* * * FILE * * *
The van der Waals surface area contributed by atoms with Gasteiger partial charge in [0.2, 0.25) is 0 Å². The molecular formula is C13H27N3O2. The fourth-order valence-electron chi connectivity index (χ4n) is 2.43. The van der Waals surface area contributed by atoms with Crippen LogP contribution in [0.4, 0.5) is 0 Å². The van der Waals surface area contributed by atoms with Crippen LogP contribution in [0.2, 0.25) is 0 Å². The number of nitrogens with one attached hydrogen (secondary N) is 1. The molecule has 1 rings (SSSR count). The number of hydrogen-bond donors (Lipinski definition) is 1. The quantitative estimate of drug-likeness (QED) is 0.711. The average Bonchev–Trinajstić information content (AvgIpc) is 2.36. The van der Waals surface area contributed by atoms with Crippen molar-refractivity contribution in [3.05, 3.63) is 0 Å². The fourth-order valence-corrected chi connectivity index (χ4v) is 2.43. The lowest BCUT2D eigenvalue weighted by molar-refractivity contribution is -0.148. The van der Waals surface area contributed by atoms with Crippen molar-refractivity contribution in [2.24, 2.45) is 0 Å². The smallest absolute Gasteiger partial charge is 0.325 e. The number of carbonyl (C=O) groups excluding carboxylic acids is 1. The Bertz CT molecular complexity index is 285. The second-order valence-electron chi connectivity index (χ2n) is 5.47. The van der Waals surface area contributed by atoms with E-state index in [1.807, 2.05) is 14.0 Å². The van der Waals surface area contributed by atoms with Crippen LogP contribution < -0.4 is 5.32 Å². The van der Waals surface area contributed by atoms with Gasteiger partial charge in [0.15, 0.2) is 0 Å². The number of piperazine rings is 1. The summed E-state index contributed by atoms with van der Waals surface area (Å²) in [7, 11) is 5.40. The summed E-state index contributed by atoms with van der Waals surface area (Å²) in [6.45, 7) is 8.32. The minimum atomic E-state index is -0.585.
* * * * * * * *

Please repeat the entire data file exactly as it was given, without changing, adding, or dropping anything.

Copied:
The van der Waals surface area contributed by atoms with Gasteiger partial charge in [0.2, 0.25) is 0 Å². The molecular formula is C13H27N3O2. The fourth-order valence-electron chi connectivity index (χ4n) is 2.43. The van der Waals surface area contributed by atoms with Crippen LogP contribution in [0.4, 0.5) is 0 Å². The van der Waals surface area contributed by atoms with Crippen LogP contribution in [0.2, 0.25) is 0 Å². The number of nitrogens with one attached hydrogen (secondary N) is 1. The molecule has 1 rings (SSSR count). The number of hydrogen-bond donors (Lipinski definition) is 1. The quantitative estimate of drug-likeness (QED) is 0.711. The average Bonchev–Trinajstić information content (AvgIpc) is 2.36. The van der Waals surface area contributed by atoms with Crippen molar-refractivity contribution in [3.05, 3.63) is 0 Å². The fourth-order valence-corrected chi connectivity index (χ4v) is 2.43. The lowest BCUT2D eigenvalue weighted by molar-refractivity contribution is -0.148. The van der Waals surface area contributed by atoms with Crippen molar-refractivity contribution in [2.24, 2.45) is 0 Å². The smallest absolute Gasteiger partial charge is 0.325 e. The number of carbonyl (C=O) groups excluding carboxylic acids is 1. The Bertz CT molecular complexity index is 285. The second-order valence-electron chi connectivity index (χ2n) is 5.47. The van der Waals surface area contributed by atoms with E-state index in [1.807, 2.05) is 14.0 Å². The van der Waals surface area contributed by atoms with Crippen LogP contribution < -0.4 is 5.32 Å². The van der Waals surface area contributed by atoms with Gasteiger partial charge in [0.15, 0.2) is 0 Å². The number of piperazine rings is 1. The summed E-state index contributed by atoms with van der Waals surface area (Å²) in [7, 11) is 5.40. The summed E-state index contributed by atoms with van der Waals surface area (Å²) in [6.45, 7) is 8.32. The minimum atomic E-state index is -0.585.